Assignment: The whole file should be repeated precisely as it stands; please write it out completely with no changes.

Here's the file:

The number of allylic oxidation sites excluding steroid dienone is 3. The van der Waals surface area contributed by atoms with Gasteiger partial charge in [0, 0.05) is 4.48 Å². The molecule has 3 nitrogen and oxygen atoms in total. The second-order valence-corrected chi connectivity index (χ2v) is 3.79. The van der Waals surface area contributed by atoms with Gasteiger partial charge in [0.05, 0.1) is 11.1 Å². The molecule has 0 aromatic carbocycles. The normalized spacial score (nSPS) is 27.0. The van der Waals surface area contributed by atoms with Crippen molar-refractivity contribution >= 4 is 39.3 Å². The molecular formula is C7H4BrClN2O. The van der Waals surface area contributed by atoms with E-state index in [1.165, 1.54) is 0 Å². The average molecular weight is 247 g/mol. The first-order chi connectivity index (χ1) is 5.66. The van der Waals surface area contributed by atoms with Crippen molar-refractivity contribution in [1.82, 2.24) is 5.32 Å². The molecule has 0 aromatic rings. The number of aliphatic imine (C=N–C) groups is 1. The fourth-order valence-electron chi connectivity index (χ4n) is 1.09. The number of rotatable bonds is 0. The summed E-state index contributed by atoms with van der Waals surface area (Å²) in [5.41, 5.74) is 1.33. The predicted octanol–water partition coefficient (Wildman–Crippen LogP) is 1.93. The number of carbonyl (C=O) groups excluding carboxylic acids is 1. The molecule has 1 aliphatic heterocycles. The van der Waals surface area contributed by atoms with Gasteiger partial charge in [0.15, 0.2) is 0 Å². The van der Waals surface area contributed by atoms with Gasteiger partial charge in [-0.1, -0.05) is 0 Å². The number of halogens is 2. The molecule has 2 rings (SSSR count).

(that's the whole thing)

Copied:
The number of allylic oxidation sites excluding steroid dienone is 3. The van der Waals surface area contributed by atoms with Gasteiger partial charge in [0, 0.05) is 4.48 Å². The molecule has 3 nitrogen and oxygen atoms in total. The second-order valence-corrected chi connectivity index (χ2v) is 3.79. The van der Waals surface area contributed by atoms with Gasteiger partial charge in [0.05, 0.1) is 11.1 Å². The molecule has 0 aromatic carbocycles. The normalized spacial score (nSPS) is 27.0. The van der Waals surface area contributed by atoms with Crippen molar-refractivity contribution >= 4 is 39.3 Å². The molecular formula is C7H4BrClN2O. The van der Waals surface area contributed by atoms with E-state index in [1.165, 1.54) is 0 Å². The average molecular weight is 247 g/mol. The first-order chi connectivity index (χ1) is 5.66. The van der Waals surface area contributed by atoms with Crippen molar-refractivity contribution in [1.82, 2.24) is 5.32 Å². The molecule has 0 aromatic rings. The number of aliphatic imine (C=N–C) groups is 1. The fourth-order valence-electron chi connectivity index (χ4n) is 1.09. The number of rotatable bonds is 0. The summed E-state index contributed by atoms with van der Waals surface area (Å²) in [5.41, 5.74) is 1.33. The predicted octanol–water partition coefficient (Wildman–Crippen LogP) is 1.93. The number of carbonyl (C=O) groups excluding carboxylic acids is 1. The molecule has 1 aliphatic heterocycles. The van der Waals surface area contributed by atoms with Gasteiger partial charge in [0.15, 0.2) is 0 Å². The van der Waals surface area contributed by atoms with Gasteiger partial charge in [-0.1, -0.05) is 0 Å². The number of halogens is 2. The molecule has 2 rings (SSSR count).